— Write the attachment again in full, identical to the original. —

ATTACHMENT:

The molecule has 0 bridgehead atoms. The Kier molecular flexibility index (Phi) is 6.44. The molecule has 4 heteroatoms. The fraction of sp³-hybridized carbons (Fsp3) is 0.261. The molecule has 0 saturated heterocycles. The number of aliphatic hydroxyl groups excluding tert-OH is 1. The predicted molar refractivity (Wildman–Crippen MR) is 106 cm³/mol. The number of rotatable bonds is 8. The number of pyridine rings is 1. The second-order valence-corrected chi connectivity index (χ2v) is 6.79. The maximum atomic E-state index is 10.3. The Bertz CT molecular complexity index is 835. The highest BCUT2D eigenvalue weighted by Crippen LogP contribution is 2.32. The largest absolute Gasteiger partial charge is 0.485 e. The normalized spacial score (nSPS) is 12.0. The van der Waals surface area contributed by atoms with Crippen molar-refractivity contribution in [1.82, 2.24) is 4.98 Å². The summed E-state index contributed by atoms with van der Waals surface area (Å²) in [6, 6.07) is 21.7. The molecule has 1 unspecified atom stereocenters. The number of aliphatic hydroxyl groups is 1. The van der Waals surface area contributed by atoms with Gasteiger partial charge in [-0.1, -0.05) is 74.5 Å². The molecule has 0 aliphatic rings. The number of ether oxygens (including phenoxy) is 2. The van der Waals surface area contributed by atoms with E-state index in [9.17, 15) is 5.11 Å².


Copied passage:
The molecule has 0 bridgehead atoms. The Kier molecular flexibility index (Phi) is 6.44. The molecule has 4 heteroatoms. The fraction of sp³-hybridized carbons (Fsp3) is 0.261. The molecule has 0 saturated heterocycles. The number of aliphatic hydroxyl groups excluding tert-OH is 1. The predicted molar refractivity (Wildman–Crippen MR) is 106 cm³/mol. The number of rotatable bonds is 8. The number of pyridine rings is 1. The second-order valence-corrected chi connectivity index (χ2v) is 6.79. The maximum atomic E-state index is 10.3. The Bertz CT molecular complexity index is 835. The highest BCUT2D eigenvalue weighted by Crippen LogP contribution is 2.32. The largest absolute Gasteiger partial charge is 0.485 e. The normalized spacial score (nSPS) is 12.0. The van der Waals surface area contributed by atoms with Crippen molar-refractivity contribution in [1.82, 2.24) is 4.98 Å². The summed E-state index contributed by atoms with van der Waals surface area (Å²) in [6, 6.07) is 21.7. The molecule has 1 unspecified atom stereocenters. The number of aliphatic hydroxyl groups is 1. The van der Waals surface area contributed by atoms with Gasteiger partial charge in [-0.1, -0.05) is 74.5 Å². The molecule has 0 aliphatic rings. The number of ether oxygens (including phenoxy) is 2. The van der Waals surface area contributed by atoms with E-state index in [9.17, 15) is 5.11 Å².